That’s the best way to protect hundreds of acres of wetlands and streams in Colorado, in the absence of federal rules that once did that work? It’s one of the biggest water issues facing state lawmakers this year. But as the legislative session kicks into high gear, there is no consensus yet on how to proceed. Last week, Republican Sen. Barbara Kirkmeyer, introduced Senate Bill 127 as a first stab at figuring it out. At issue is how the U.S. Environmental Protection Agency now defines so-called Waters of the United States, or WOTUS, which determines which waterways and wetlands are protected under the federal Clean Water Act. The definition has been heavily litigated in the nation’s lower courts since the 1980s and has changed dramatically under different presidential administrations.

Aquafornia news CalMatters

Commentary: Will cataloging California’s top policy issues inspire politicians to think long term?

California’s public policy issues tend to stretch across multiple years or even decades, while the attention spans of politicians are abbreviated by election cycles and term limits. The short-term mentality of governors and legislators undermines the continuity that’s needed to deal with long-term issues. Many examples of the syndrome exist but a classic is a project that has been kicking around in one form or another, with multiple name changes, for at least six decades – moving water from the Sacramento River around, through or under the Sacramento-San Joaquin Delta to the head of the California Aqueduct. It was touted as the last major link in the state’s water system, and originally it was to be a 43-mile-long “peripheral canal” around the Delta when first proposed in the 1960s.
-Written by CalMatters columnist Dan Walters.

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Aquafornia news NBC 5 - Medford, Oregon

Special meeting for Klamath River dam removals

On Tuesday night a special meeting to talk about the effects of the Klamath River dam removal was held in Montague. … Many concerns were brought up during the meeting such as the mud, water quality, housing, wildlife safety, recreation, and more. One of the largest concerns raised was if dangerous materials are present in the remaining water. Some folks presented reports saying metals like chromium, barium, lead, and more were found at high levels in the Klamath River. … Speaking of the water, another main concern was people’s wells. Specifically, those wells drying up.

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Aquafornia news Center for California Water Resources Policy and Management

Blog: The Fish and Wildlife Service should go back to the drawing board on the Longfin Smelt listing

Over the past decade and a half, a persistent collection of petitioners has pressed the U.S. Fish and Wildlife Service (Service) to list the Bay-Delta population of longfin smelt under the federal Endangered Species Act (ESA). The longfin smelt spawns in freshwater tributaries that feed the Bay, including lower portions of the Sacramento-San Joaquin Rivers Delta. Although the scarcity of longfin smelt in surveys that record pelagic fishes in the Bay and Delta is readily explained — the surveys poorly sample the habitats of longfin smelt during its two-year rearing period and do not at all sample its spawning habitat — data from those surveys have been used to support the notion that the longfin smelt population is greatly imperiled and may be verging toward extinction. Other data and analyses undercut this notion.

Aquafornia news What's Up News

Atlantic Ocean is headed for a tipping point − once melting glaciers shut down the Gulf Stream, we would see extreme climate change within decades, study shows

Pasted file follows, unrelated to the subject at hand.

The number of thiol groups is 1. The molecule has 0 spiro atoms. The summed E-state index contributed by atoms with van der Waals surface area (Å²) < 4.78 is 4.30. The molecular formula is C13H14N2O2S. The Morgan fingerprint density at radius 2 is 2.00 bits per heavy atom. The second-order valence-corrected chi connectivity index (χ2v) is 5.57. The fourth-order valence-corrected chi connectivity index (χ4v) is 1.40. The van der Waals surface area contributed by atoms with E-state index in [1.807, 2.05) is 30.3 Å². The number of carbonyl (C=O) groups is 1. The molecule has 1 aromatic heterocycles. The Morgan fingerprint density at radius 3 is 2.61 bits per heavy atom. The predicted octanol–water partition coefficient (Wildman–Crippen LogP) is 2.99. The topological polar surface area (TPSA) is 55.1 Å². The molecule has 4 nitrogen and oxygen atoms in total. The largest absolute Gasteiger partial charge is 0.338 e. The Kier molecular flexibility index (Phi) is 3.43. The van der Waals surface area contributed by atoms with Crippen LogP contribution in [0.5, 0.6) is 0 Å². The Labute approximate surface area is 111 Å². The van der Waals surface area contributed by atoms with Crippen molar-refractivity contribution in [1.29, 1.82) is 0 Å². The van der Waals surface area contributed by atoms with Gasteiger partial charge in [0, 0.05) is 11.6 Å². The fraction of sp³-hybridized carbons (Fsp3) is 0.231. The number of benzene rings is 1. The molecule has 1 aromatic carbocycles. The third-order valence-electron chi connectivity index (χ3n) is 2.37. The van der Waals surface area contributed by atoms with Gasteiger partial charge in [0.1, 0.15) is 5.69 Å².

Superstorms, abrupt climate shifts and New York City frozen in ice. That’s how the blockbuster Hollywood movie “The Day After Tomorrow” depicted an abrupt shutdown of the Atlantic Ocean’s circulation and the catastrophic consequences. While Hollywood’s vision was over the top, the 2004 movie raised a serious question: If global warming shuts down the Atlantic Meridional Overturning Circulation, which is crucial for carrying heat from the tropics to the northern latitudes, how abrupt and severe would the climate changes be? Twenty years after the movie’s release, we know a lot more about the Atlantic Ocean’s circulation. Instruments deployed in the ocean starting in 2004 show that the Atlantic Ocean circulation has observably slowed over the past two decades, possibly to its weakest state in almost a millennium. 

Aquafornia news Maven's Notebook

Managing a cyanobacteria harmful algae bloom “hotspot” in the upper San Francisco estuary

At the January meeting of the Delta Stewardship Council, interim Delta Lead Scientist Dr. Lisamarie Windham-Myers highlighted recent research on Harmful Algal Blooms, and highlighted upcoming Delta science events. This month’s article spotlight focuses on research funded by the Delta Science Program on the harmful algal blooms in 2022, a uniquely bad year for the toxic menace.  The research, led by Ellen Preece, focused on how nutrient loading affected cyanobacteria harmful algae blooms (CHABs) in the Deep Water Ship Channel and the Stockton waterfront area in the summer of 2022 and considered four categories of management actions to mitigate the occurrence and impact of the blooms. 

Aquafornia news New York Times

From NYC to Miami, major cities along the East Coast are sinking

New satellite-based research reveals how land along the coast is slumping into the ocean, compounding the danger from global sea level rise. A major culprit: overpumping of groundwater. The most vulnerable areas of Boston have been sinking up to 3.8 centimeters per decade, which adds up to nearly 10 centimeters by 2050, based on the analysis of satellite data from 2007 to 2020. Parts of New York City and Long Island are sinking over 3 centimeters per decade. … The new research from Virginia Tech and the U.S. Geological Survey used satellite data to show the mounting threats to coastal communities. Nearly 40 percent of Americans live along coasts, where aging buildings, roads and rails face structural damage from floods.